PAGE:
Interview by Visual Collaborative
June 2020 5 min read
Mary Ann Nikel is the owner of a sustainable lifestyle brand, The Artisan & Company, based in Bali, Indonesia. As a feature in our Amplified series, Mary Ann talks about her career, family, and evolution through partnerships in her industry. Living in Santa Barbara, California, by way of Manchester, Jamaica, she talks about what inspires and her Christian faith.
(VC) What parallels do you see with life in California compared to your time in Bali, Indonesia?
(Mary Ann) My life in California, compared to Bali, has quite a few parallels. The most significant for me is that I am in a place without family. That can be tough at times.
Another parallel of significance is not feeling at home, or maybe accepted is a better word? Culturally Balinese people are quite friendly, but while living there, I never quite felt at home. The color of my skin was a constant subject spoken and unspoken. That included either stares, comments, or both. My first trip to Bali before the move, a man walking in a Balinese religious ceremony procession shouted, “Kopi Hitam” with a big smile on his face as others laughed, and of course, I smiled back, I had no clue what it meant. At the time, I did not speak the language, but my fiance explained it meant Black Coffee. After moving permanently, I would later find out in Indonesian culture being dark-skinned is a sign of poverty and a lack of beauty. After spending almost 10yrs in Indonesia, I longed for returning “home” to America, but honestly, it doesn’t quite feel like home either. I live in Santa Barbara, California, and I am reminded daily in unspoken ways that my skin color makes me “different.”
(VC) As someone who worked around architecture at an interior design firm manufacturing furniture, what were your most identifiable skills or approaches carried over to your existing creative venture?
(Mary Ann) My experience working alongside Valentina Audrito, daughter of Franco Audrito, a founder of Studio 65, was a great learning experience in many ways. The experience taught me to be courageous creatively and to seek sustainable supplier relationships.
(VC) Your industry, like many others, was inevitably affected by COVID-19, what kind of long term impacts have you felt with the consumer market?
(Mary Ann) Yes, there are a lot of challenges for small businesses right now [Mary Ann exclaims]. The business has slowed, but so has the number of returns. I attribute this to consumers being more intentional about their purchases, which I consider a positive long term impact for both the brands and customers who value sustainability.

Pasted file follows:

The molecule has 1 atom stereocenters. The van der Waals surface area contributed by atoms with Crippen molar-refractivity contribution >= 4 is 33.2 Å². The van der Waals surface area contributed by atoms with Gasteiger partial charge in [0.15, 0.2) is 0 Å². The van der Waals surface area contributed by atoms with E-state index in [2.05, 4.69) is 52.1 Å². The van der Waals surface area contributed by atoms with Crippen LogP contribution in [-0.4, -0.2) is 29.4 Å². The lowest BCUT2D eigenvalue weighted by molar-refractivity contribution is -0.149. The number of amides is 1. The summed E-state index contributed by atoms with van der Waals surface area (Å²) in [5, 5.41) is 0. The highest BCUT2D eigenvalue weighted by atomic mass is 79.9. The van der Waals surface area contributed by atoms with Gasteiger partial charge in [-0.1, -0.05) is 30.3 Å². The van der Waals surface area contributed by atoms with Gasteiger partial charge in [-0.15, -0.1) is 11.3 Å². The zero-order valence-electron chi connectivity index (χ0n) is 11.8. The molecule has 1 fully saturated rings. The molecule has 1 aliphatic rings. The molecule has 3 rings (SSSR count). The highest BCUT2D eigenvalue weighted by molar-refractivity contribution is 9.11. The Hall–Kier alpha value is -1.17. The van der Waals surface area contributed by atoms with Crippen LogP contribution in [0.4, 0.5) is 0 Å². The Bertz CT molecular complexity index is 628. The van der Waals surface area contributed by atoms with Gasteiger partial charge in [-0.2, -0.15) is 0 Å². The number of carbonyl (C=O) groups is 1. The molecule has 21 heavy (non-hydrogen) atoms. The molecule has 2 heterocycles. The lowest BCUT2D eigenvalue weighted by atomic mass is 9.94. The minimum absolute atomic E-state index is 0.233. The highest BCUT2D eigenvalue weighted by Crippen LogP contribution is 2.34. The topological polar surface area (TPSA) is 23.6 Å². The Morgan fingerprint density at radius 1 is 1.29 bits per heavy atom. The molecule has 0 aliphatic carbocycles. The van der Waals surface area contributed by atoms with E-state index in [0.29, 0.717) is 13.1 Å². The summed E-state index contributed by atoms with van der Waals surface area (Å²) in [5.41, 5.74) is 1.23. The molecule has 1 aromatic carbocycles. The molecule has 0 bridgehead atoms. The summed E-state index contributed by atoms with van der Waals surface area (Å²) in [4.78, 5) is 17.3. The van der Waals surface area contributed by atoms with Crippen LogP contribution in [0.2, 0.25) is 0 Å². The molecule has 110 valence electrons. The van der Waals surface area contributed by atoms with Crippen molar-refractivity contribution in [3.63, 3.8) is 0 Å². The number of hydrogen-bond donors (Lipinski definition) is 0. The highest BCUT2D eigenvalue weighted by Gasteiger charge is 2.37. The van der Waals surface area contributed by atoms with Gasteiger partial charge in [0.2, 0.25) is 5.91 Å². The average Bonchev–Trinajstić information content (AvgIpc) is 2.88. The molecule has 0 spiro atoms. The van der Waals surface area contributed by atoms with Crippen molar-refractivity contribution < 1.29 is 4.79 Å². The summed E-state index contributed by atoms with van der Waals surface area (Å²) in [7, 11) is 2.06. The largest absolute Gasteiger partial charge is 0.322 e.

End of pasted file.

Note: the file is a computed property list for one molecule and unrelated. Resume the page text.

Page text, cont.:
Mary Ann Nikel and children courtesy The Artisan & Company
(VC) In our present world of racial tensions and transformation, how has your role as a mother and a woman in the creative sector changed?
(Mary Ann) We are all facing overwhelming issues with recent current events that we have been forced to process spiritually, emotionally, and mentally. And I do believe it does come with changes. However, in terms of my sector, I can’t quite pinpoint how the tensions and transformations have changed my role as a mother and a woman.
We are our own worst critic and others may at times not see us in the best of light or with biases. To be guided by the one who created you is my best bet to self-awareness
(VC) How does Mary Ann define faith? Can you tell our readers what self-awareness means to you?
(Mary Ann) I believe in Jesus Christ the Son of God the author and perfector of my faith. I believe in the written Word of God. I trust Jesus and hope in Him for everything, all that I am.
Self-awareness to me means being mindful about what or who shapes the way I see myself. I trust in the Word of God to guide the way I see myself daily. We are our own worst critic and others may at times not see us in the best of light or with biases. To be guided by the one who created you is my best bet to self-awareness.
(VC) Does your Jamaican heritage play a significant part in your approach to everyday life interactions, or do you move with the culture of California and the topics of the times?
(Mary Ann) Our Jamaican national motto states, “Out of Many, One People,” and through my heritage, I learned to have appreciation and respect for diversity. This part of my heritage plays a significant role in my approach to everyday life interactions.
(VC) Some mention different historical times as a period they admire for affluence or culture. If you could time-warp to any era to collaborate with its culture, what time would it be, and why?
(Mary Ann) I would love to time warp to the Roman Era because it is during that time. The ministry of Jesus originated. The Roman Era is also fascinating because of the architecture. It would be amazing to witness first-hand their techniques and skills.
(VC) At this stage of your collective accomplishments, If you can work alongside any public figure, brand, or enterprise. Who would it or they be, and why?
(Mary Ann) I would love to work with sustainable brands like Reformation because of our shared brand values and mission.
(VC) Thanks for your time to speak with us. Is there anything else you would like to share with our international audience?
(Mary Ann) Love Hard. Stay strong. Never give up. Stay grateful.